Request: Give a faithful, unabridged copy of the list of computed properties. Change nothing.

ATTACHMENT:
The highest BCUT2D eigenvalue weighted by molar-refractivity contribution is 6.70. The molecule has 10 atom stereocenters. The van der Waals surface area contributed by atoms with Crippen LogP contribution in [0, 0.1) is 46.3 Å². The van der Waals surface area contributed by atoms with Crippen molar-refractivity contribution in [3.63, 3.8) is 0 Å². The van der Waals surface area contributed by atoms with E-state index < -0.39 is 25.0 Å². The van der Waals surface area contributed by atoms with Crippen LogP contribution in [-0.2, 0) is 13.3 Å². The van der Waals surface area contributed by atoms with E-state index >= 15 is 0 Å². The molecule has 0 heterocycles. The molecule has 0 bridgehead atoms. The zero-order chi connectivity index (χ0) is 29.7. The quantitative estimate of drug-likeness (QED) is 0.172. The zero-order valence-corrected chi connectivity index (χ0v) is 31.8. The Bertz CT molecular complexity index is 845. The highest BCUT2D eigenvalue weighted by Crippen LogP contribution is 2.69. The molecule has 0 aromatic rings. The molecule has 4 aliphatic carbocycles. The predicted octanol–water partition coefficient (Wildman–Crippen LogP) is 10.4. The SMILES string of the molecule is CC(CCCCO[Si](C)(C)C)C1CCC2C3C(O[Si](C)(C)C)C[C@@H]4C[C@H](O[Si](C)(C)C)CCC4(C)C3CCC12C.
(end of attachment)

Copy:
The highest BCUT2D eigenvalue weighted by molar-refractivity contribution is 6.70. The molecule has 10 atom stereocenters. The van der Waals surface area contributed by atoms with Crippen LogP contribution in [0, 0.1) is 46.3 Å². The van der Waals surface area contributed by atoms with Crippen molar-refractivity contribution in [3.63, 3.8) is 0 Å². The van der Waals surface area contributed by atoms with E-state index < -0.39 is 25.0 Å². The van der Waals surface area contributed by atoms with Crippen LogP contribution in [-0.2, 0) is 13.3 Å². The van der Waals surface area contributed by atoms with E-state index >= 15 is 0 Å². The molecule has 0 heterocycles. The molecule has 0 bridgehead atoms. The zero-order chi connectivity index (χ0) is 29.7. The quantitative estimate of drug-likeness (QED) is 0.172. The zero-order valence-corrected chi connectivity index (χ0v) is 31.8. The Bertz CT molecular complexity index is 845. The highest BCUT2D eigenvalue weighted by Crippen LogP contribution is 2.69. The molecule has 0 aromatic rings. The molecule has 4 aliphatic carbocycles. The predicted octanol–water partition coefficient (Wildman–Crippen LogP) is 10.4. The SMILES string of the molecule is CC(CCCCO[Si](C)(C)C)C1CCC2C3C(O[Si](C)(C)C)C[C@@H]4C[C@H](O[Si](C)(C)C)CCC4(C)C3CCC12C.